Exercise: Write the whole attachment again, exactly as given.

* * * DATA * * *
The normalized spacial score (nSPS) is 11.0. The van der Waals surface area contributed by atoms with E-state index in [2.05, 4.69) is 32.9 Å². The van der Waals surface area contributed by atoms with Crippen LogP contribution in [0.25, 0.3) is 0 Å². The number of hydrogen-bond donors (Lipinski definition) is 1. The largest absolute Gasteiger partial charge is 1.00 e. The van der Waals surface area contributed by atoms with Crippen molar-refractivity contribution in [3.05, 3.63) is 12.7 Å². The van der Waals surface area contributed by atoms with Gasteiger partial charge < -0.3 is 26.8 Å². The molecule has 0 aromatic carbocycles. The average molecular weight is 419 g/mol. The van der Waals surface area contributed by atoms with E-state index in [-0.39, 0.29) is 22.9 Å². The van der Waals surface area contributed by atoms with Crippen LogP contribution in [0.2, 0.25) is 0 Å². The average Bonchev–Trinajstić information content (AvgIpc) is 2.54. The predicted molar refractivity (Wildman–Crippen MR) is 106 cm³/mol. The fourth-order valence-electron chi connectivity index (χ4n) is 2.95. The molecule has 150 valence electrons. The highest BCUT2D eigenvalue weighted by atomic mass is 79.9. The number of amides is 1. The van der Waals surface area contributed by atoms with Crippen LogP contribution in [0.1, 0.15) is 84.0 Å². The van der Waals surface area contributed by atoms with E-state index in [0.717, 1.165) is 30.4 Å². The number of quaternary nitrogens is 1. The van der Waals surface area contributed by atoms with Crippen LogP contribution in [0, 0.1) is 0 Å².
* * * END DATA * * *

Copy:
The normalized spacial score (nSPS) is 11.0. The van der Waals surface area contributed by atoms with E-state index in [2.05, 4.69) is 32.9 Å². The van der Waals surface area contributed by atoms with Crippen LogP contribution in [0.25, 0.3) is 0 Å². The number of hydrogen-bond donors (Lipinski definition) is 1. The largest absolute Gasteiger partial charge is 1.00 e. The van der Waals surface area contributed by atoms with Crippen molar-refractivity contribution in [3.05, 3.63) is 12.7 Å². The van der Waals surface area contributed by atoms with Gasteiger partial charge < -0.3 is 26.8 Å². The molecule has 0 aromatic carbocycles. The average molecular weight is 419 g/mol. The van der Waals surface area contributed by atoms with E-state index in [-0.39, 0.29) is 22.9 Å². The van der Waals surface area contributed by atoms with Crippen LogP contribution in [0.2, 0.25) is 0 Å². The average Bonchev–Trinajstić information content (AvgIpc) is 2.54. The predicted molar refractivity (Wildman–Crippen MR) is 106 cm³/mol. The fourth-order valence-electron chi connectivity index (χ4n) is 2.95. The molecule has 150 valence electrons. The highest BCUT2D eigenvalue weighted by atomic mass is 79.9. The number of amides is 1. The van der Waals surface area contributed by atoms with Crippen LogP contribution in [0.1, 0.15) is 84.0 Å². The van der Waals surface area contributed by atoms with E-state index in [0.717, 1.165) is 30.4 Å². The number of quaternary nitrogens is 1. The van der Waals surface area contributed by atoms with Crippen LogP contribution in [0, 0.1) is 0 Å².